Saturday, July 09, 2022

NASA's Mars Perseverance & Curiosity Rovers—New July 2022 Images | JPL

NASA's Mars Perseverance & Curiosity Rovers—New July 2022 Images | JPL

MSL - Sol 3522 - Mastcam

Image Credit: NASA/JPL-Caltech/MSSS/Kevin M. Gill

Sunrise on Kukenán Hill - MSL - sol 3522

Kukenán Hill is the stratified hill on the left, its slopes still in shadow. This hill is 125 m high and 1.3 km far from Curiosity rover.

Image Credit: NASA/JPL-Caltech/MSSS/Thomas Appéré

   Mars2020 - Sol 489 - Mastcam-Z

Image Credit: NASA/JPL-Caltech/ASU/Kevin M. Gill 

Mars2020-sol 489-Mastcam Z-Left

Image Credit: NASA/JPL-Caltech/ASU/Del-4Ri

MSL-MastCam-sol3523-right MastCam

Image Credit: NASA/JPL-Caltech/MSSS/PipploIMP

    MSL-ChemCam-sol3523-MastCam-Image B

Credit: NASA/JPL-Caltech/LANL/PipploIMP

MSL-ChemCam-sol3523-MastCam-Image A

Credit: NASA/JPL-Caltech/LANL/PipploIMP

July 8, 2022 Update for Curiosity Rover: Sols 3528-3529: Everyone Gets to Savor the Avanavero Flavors!

Both the CheMin and SAM instruments have dined on the Avanavero drill samples and have decided their appetites are sated. CheMin has completed X-ray diffraction mineralogical analysis of the Avanavero drill sample, and SAM their Evolved Gas Analysis. Both instrument teams are satisfied with their analyses and SAM are not opting to do a Gas Chromatography-Mass Spectrometry run. Now it is the turn of MAHLI, APXS and ChemCam to investigate the flavour of the drill fines around the Avanavero drill hole for texture and chemistry, finishing up observations at this site before we drive away next week. The composition of the drill fines determined by APXS and ChemCam will help the CheMin and SAM teams refine interpretations of their data. The science team are all eagerly awaiting their results as we drive through this interesting transition from clay-bearing to sulfate-bearing strata.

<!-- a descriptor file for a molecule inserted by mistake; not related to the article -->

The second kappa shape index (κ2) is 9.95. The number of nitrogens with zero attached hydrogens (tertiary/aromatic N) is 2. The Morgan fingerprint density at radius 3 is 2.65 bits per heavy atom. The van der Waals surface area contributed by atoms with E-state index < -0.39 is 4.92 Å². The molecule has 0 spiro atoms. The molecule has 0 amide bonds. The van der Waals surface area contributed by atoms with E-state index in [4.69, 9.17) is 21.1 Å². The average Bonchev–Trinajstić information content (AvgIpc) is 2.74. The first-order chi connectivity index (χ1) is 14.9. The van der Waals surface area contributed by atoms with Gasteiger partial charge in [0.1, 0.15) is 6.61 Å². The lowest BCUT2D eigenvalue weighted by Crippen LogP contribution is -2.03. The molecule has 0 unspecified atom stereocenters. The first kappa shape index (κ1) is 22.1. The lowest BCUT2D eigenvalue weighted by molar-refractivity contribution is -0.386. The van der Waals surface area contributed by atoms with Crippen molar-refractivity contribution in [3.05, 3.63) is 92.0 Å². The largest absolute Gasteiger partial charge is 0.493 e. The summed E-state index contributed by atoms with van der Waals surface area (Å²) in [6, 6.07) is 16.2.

Source: Lucy Thompson, Planetary Geologist at University of New Brunswick

Perseverance Rover July 7, 2022 Update: Searching for Sand Transport

"Perseverance is currently stopped for sampling at Skinner Ridge rock. Sampling activities constitute an important aspect of Perseverance’s mission, and the rover’s strategic path is developed around sampling stops. During these stops, the rover must remain stationary for at least twelve sols in order to conduct proximity science and activities related to abrasion and coring. But being parked in one location for this extended period of time is also useful for something else. "

"Sampling stops provide rare opportunities to conduct “change detection” experiments, which are used to monitor wind-driven — or aeolian — transport of sand. The basic concept behind change detection is simple: compare identical images of the surface acquired at different times to search for wind-induced movement of sand. These observations can be used to deduce information about the relative strength and direction of winds blowing in the time between the two images. Sand deposits and aeolian bedforms (such as the sand ripples seen in the accompanying Mastcam-Z image) are ideal targets for change detection."

Source: Mariah Baker, Planetary Scientist at Smithsonian National Air & Space Museum

Mission Name: Mars Science Laboratory (MSL)

Rover Name: Curiosity

Main Job: To determine if Mars was ever habitable to microbial life. 

Launch: Nov. 6, 2011

Landing Date: Aug. 5, 2012, Gale Crater, Mars

Mission Name: Mars 2020

Rover Name: Perseverance

Main Job: Seek signs of ancient life and collect samples of rock and regolith (broken rock and soil) for possible return to Earth.

Launch: July 30, 2020    

Landing: Feb. 18, 2021, Jezero Crater, Mars

For more information on NASA's Mars missions, visit

Image Release Dates: July 4-8, 2022

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